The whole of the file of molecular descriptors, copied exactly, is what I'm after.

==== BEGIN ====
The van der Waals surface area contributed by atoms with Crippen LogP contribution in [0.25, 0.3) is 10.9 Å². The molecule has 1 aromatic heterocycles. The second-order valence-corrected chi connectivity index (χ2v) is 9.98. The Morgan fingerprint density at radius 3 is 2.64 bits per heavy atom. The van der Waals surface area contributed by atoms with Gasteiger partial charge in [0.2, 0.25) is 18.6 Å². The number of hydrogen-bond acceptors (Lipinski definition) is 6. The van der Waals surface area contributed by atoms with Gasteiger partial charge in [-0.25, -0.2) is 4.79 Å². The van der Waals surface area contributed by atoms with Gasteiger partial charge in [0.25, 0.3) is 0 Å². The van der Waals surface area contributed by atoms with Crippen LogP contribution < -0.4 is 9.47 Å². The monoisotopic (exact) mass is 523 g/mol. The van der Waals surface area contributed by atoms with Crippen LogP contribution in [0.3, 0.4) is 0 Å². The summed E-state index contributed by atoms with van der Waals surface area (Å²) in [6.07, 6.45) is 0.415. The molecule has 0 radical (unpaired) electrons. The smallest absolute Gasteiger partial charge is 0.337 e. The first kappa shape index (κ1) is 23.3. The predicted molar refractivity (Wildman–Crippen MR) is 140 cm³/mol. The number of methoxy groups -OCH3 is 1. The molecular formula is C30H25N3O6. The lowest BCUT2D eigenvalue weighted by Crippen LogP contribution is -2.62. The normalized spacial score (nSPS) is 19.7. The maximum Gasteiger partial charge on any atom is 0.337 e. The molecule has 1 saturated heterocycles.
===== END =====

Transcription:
The van der Waals surface area contributed by atoms with Crippen LogP contribution in [0.25, 0.3) is 10.9 Å². The molecule has 1 aromatic heterocycles. The second-order valence-corrected chi connectivity index (χ2v) is 9.98. The Morgan fingerprint density at radius 3 is 2.64 bits per heavy atom. The van der Waals surface area contributed by atoms with Gasteiger partial charge in [0.2, 0.25) is 18.6 Å². The number of hydrogen-bond acceptors (Lipinski definition) is 6. The van der Waals surface area contributed by atoms with Gasteiger partial charge in [-0.25, -0.2) is 4.79 Å². The van der Waals surface area contributed by atoms with Gasteiger partial charge in [0.25, 0.3) is 0 Å². The van der Waals surface area contributed by atoms with Crippen LogP contribution < -0.4 is 9.47 Å². The monoisotopic (exact) mass is 523 g/mol. The van der Waals surface area contributed by atoms with Crippen LogP contribution in [0.3, 0.4) is 0 Å². The summed E-state index contributed by atoms with van der Waals surface area (Å²) in [6.07, 6.45) is 0.415. The molecule has 0 radical (unpaired) electrons. The smallest absolute Gasteiger partial charge is 0.337 e. The first kappa shape index (κ1) is 23.3. The predicted molar refractivity (Wildman–Crippen MR) is 140 cm³/mol. The number of methoxy groups -OCH3 is 1. The molecular formula is C30H25N3O6. The lowest BCUT2D eigenvalue weighted by Crippen LogP contribution is -2.62. The normalized spacial score (nSPS) is 19.7. The maximum Gasteiger partial charge on any atom is 0.337 e. The molecule has 1 saturated heterocycles.